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  • Unfinished Stories: in Conversation with Su Chih Heng, Author of ONCE UPON A TIME IN HOLLYWOOD TAIWAN (II)
    Oct 14, 2020 / By Lee Yijhen ∥ Translated by Joshua Dyer

    Read Previous Part: https://booksfromtaiwan.tw/latest_info.php?id=100


    The Past Reborn: Restoring Taiwan to its Place in Global Film Studies

    “Raw material” is one of the themes that ties together Su Chih Heng’s portrait of Hokkien language film. “I believe that the sourcing of film stock is one of the keys to re-assessing movie history, one which ties movie history to world history.” He points out that as the so-called “Camphor Kingdom,” Taiwan exported the raw materials needed to manufacture celluloid film, thereby forming a pillar of the emerging Hollywood film industry.

    Su shares another historical example of Taiwan’s role in the global film production, this time involving Nollywood, Nigeria’s film industry. As a major supplier of blank video cassettes, Taiwan played a supporting role in Nollywood’s rise in the 1990’s as an industry focused on direct-to-video movies. Yet, the reason Taiwan could manufacture low-cost video cassettes had to do with its own film industry. As the costs of black and white film rose, Taiwanese filmmakers increasingly turned to shooting on video to save on capital costs and stay competitive. This stimulated the formation of a blank video cassette industry in Taiwan that was later able to supply the Nollywood boom.

    Shifting his focus to Asia, Su Chih Heng discovered that the Hokkien language film industry was engaged in a three-way cultural and literary exchange with Japan and Korea. “When I was in the Korean film archives, just by scanning through the entries I could identify numerous films whose titles were identical to Taiwanese films, like Love Intersection (愛情十字路). Often these films were based on a single screenplay that was passed between Taiwan and Korea.” Or take Japan’s immensely popular Meiji period novel, The Usurer (sometimes titled The Golden Demon), which was adapted to film in both Taiwan and Korea.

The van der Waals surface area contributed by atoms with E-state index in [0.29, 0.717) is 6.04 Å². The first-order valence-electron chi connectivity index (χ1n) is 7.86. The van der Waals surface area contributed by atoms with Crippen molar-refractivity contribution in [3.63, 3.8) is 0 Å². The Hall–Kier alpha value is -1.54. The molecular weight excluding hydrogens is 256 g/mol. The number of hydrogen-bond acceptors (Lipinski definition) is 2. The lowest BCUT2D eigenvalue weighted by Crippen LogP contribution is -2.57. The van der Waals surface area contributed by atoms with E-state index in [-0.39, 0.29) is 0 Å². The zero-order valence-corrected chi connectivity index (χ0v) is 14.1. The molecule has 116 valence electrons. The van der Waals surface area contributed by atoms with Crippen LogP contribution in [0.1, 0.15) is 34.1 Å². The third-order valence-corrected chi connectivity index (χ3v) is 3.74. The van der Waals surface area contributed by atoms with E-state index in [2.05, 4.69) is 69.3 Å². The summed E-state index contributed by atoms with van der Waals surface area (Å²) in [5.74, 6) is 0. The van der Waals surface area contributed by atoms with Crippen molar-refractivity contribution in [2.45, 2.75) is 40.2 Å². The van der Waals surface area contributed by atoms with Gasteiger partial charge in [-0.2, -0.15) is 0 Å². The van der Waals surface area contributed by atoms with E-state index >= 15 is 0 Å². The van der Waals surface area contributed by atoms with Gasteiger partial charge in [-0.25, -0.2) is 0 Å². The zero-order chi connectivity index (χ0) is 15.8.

Movie Poster of Korean Film A Woman's War

    (Resource: open data)

     

    ONCE UPON A TIME IN HOLLYWOOD TAIWAN suggests new possibilities for global film history with its unique concern with industrial and technological factors in film production. This is nowhere better demonstrated than in Su Chih Heng’s analysis of the role of the “color ceiling” and black and white film supply issues in the demise of the Hokkien language film industry. “Previous research has put less emphasis on the production bottleneck created by the transition to color film. Exactly what kinds of culture were favored, and exactly what was eliminated in this transition is a question worth re-examining. We can only make precise (international) comparisons if other countries take the initiative to fill in this missing information and data.”

     

    Industrial History: The Next Big Thing in Publishing!

    ONCE UPON A TIME IN HOLLYWOOD TAIWAN has its origins in Su Chih Heng’s Master’s thesis. While adapting his thesis to book form, he and the editors at SpringHill Publishing discovered that both in Taiwan and overseas, books on the industrial history of filmmaking were rare, and works of industrial history in general were not very reader-friendly, being dominated by charts, data, and dry discussions of government policy. The final form of ONCE UPON A TIME IN HOLLYWOOD TAIWAN is an attempt fill these gaps: a complete history of Taiwan’s vanished local-language film industry presented in a readable, hard-hitting, narrative style.